Art Museums crack open young minds and pour in bravery. They make us think outside of our boxes (those selfish things that are covered this year in Bernie or Trump stickers) and look at them from new selfish boxes, maybe even from a perspective where the artist selfishly thinks they are outside of a box. The de Young Museum in San Francisco is no different. Famous paintings by artists like Diego Rivera, Salvador Dali, and Pablo Picasso titillate the imagination inside, as do other pieces of art, including Mayan artifacts and breathtaking Hawaiian feather work. It’s a beautiful place, first and foremost, and worth visiting, as are all Museums.
But the de Young left a lot to be desired in comparison to other museums when viewed through the lens of a first time visitor with no idea what to expect, or even how to get there. The following ten points are observed from that perspective.
- Could not find parking. Are there signs anywhere? Is there really an underground parking area? Where is it? Do I need to know a guy who knows a guy to find it? On a Saturday, during an opening, seek parking in Golden Gate Park wherever you can find it and just hike in, even if it’s pouring rain. Parking should really be the first amenity.
- Terrible signage in the park. Not until you’ve found a spot along the busy roadway do you see small “You Are Here” maps and only then do you know if you were luckily enough to park close to your destination. Usually you’re about a mile away. Consider some clearly visible signs. Please.
- Signage on the de Young building’s exterior. Is it a myth? On March 12th, 2016, the only indicator the building was indeed the de Young Museum happened to be a giant, pinkish Oscar de le Renta banner. Maybe put the name outside in someplace clearly visible.
- Long waits for tickets. With the de la Renta opening, lines were long and boring. There were three people operating ticket sales, one reserved for “will call” geniuses and two for the not-so-genius people that thought coming on a Saturday would be fun. One of the people operating ticket sales went on break, which leaves one to handle the long line, and leaves those standing in line wondering if the Museum has a staffing shortage. When it’s busy, see if there are extra bodies available.
- Lunch at restaurant a confusing mess. You can simply grab items 7-11 style or you can get a menu, which you bring to the register (there may be two registers) and then order. From there you get a cafeteria style tray, your drinks and a number. Someone brings food to you later once you have found a place to sit amidst the throng. Luckily a meal for two is only about $50, which isn’t bad if you’re a Hilton. Order fast food style, order cafeteria style, or order menu style. Pick one.
- They use the sticker system. Apparently, the two people operating the ticketing are supposed to tell visitors to peel a sticker off a portion of the ticket and affix it to their clothing. This gets you access to the galleries, as apparently just buying a ticket and wandering around just isn’t done there. Expect to be stopped if you haven’t put your sticker on. Consider making the sticker thing clear when the visitor pays.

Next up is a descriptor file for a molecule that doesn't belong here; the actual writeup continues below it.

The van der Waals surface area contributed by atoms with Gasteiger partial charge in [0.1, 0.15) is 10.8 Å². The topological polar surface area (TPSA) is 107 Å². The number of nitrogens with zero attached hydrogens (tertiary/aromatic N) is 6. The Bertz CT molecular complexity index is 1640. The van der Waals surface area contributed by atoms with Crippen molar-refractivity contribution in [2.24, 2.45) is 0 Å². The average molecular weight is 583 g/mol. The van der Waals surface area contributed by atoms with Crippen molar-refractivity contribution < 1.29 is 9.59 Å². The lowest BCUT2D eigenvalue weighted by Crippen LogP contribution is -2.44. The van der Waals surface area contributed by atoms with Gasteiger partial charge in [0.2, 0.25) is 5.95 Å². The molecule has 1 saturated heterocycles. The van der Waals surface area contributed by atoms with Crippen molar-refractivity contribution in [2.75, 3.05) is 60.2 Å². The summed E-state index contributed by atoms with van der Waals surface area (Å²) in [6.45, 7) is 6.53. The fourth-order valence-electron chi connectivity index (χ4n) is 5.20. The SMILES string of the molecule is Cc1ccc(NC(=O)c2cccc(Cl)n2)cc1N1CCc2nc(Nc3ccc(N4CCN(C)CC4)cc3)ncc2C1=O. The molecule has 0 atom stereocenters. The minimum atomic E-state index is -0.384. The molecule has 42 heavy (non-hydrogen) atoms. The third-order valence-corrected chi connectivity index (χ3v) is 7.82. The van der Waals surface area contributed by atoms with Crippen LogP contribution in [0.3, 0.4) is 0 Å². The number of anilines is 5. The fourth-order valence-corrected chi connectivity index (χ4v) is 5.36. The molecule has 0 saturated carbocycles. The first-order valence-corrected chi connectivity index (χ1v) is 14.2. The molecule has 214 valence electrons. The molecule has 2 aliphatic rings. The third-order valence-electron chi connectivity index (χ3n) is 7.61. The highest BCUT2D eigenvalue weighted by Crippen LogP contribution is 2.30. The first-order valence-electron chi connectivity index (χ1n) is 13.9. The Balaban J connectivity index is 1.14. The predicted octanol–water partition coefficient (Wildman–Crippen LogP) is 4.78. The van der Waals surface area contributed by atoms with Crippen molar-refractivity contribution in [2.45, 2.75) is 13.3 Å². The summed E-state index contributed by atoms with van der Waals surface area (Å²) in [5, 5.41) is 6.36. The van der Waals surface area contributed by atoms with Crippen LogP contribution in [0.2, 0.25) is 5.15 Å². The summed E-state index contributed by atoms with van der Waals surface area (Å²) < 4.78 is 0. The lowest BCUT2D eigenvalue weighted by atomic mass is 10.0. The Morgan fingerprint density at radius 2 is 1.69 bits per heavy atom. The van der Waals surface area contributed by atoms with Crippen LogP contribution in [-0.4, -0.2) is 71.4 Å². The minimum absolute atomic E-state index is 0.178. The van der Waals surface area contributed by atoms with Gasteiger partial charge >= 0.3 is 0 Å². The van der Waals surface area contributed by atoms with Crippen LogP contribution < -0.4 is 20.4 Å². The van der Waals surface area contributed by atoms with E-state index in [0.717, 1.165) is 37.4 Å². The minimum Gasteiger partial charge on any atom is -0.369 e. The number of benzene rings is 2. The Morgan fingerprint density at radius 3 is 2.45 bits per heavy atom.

- No clear flow. If you use your intuition to wander the halls of larger museums, expect it to kick the bucket at the de Young. Is everything up the stairs, to the left as you leave the café, or what? Signage seemed lacking in this area as well. There was no rhyme or reason to finding it all and the little map, which most of us have folded up and put away by this point, do little to help. Consider directional arrows.
- Truck stop bathrooms. The building has opted to herd the visitors into a single bathroom area, located not in the center of the building, but at one end. Should you have to go, hope that it isn’t a busy day and hope you’re not all the way at the other end of the Museum. Because that would suck. Consider more plumbing.
- A minor point. Many museums offer books for bibliophiles to stick on their shelf. They’re all around the same size (art books) and give a little info on the galleries and their permanent collection. Not so with the de Young. Their art book, the one titled Inside and Out, is small enough to fit in the glove compartment and does not contain as much information. That and it doesn’t match on the shelf. Gift shop staffers, however, proved to be quite nice, which was a bonus. Consider a bigger, cooler book.
- Stopped for suspicious purse. Expect a security person to stop you if you’re wearing a backpack or purse strapped to your back. Apparently this is also something those two people at the front desk are supposed to share with visitors but don’t. At least not every time. Consider making the rules clearer so not to disrupt someone’s museum experience by making them feel like they just got in trouble.
Consider The Portland Art Museum, The San Diego Museum of Art, and the Saint Louis Art Museum, even the Phoenix Art Museum, and their layouts. Most have these matters hammered out in an easy to comprehend way, even for introverted, anxious bibliophiles. Especially those who are visiting for the very first time.
11 thoughts on “De Young Museum in curmudgeon: 10 things that didn’t help the experience”
My goal in life is to think without a box. 🙂
Hopefully the de Young will read this post and get their shite together.
My goal in life is think inside a bag.
Sometimes I have my deepest thoughts inside a bag of potato chips.
Is that better than inside a bottle? Maybe?
All signs point to yes, it’s better than inside a bottle. A little greasier, but better.
And cooler. And Ranchier.
And vinegarier and saltier.
But not biscuity. Not Gravy-ey.
Definitely not chocolatier, which in retrospect really poses as a problem in my book.
There should be a cure for why everything isn’t chocolatier. It is 2016 and still nothing.
I know, right?